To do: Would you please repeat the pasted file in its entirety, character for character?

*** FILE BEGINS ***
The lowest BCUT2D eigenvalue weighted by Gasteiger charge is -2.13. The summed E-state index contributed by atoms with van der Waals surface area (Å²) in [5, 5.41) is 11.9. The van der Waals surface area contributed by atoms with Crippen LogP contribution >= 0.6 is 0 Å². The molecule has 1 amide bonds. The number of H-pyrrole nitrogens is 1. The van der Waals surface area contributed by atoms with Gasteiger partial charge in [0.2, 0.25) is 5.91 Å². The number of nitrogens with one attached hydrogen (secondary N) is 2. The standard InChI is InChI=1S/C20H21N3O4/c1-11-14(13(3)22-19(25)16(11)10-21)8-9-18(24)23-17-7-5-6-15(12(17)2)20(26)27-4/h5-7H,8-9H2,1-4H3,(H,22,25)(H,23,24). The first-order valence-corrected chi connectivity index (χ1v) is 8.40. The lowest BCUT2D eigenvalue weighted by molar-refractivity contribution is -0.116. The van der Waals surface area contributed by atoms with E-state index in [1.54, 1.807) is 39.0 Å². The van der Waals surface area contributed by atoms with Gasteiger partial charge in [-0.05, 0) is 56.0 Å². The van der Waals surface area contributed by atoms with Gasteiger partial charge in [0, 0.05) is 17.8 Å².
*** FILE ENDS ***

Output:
The lowest BCUT2D eigenvalue weighted by Gasteiger charge is -2.13. The summed E-state index contributed by atoms with van der Waals surface area (Å²) in [5, 5.41) is 11.9. The van der Waals surface area contributed by atoms with Crippen LogP contribution >= 0.6 is 0 Å². The molecule has 1 amide bonds. The number of H-pyrrole nitrogens is 1. The van der Waals surface area contributed by atoms with Gasteiger partial charge in [0.2, 0.25) is 5.91 Å². The number of nitrogens with one attached hydrogen (secondary N) is 2. The standard InChI is InChI=1S/C20H21N3O4/c1-11-14(13(3)22-19(25)16(11)10-21)8-9-18(24)23-17-7-5-6-15(12(17)2)20(26)27-4/h5-7H,8-9H2,1-4H3,(H,22,25)(H,23,24). The first-order valence-corrected chi connectivity index (χ1v) is 8.40. The lowest BCUT2D eigenvalue weighted by molar-refractivity contribution is -0.116. The van der Waals surface area contributed by atoms with E-state index in [1.54, 1.807) is 39.0 Å². The van der Waals surface area contributed by atoms with Gasteiger partial charge in [-0.05, 0) is 56.0 Å². The van der Waals surface area contributed by atoms with Gasteiger partial charge in [0, 0.05) is 17.8 Å².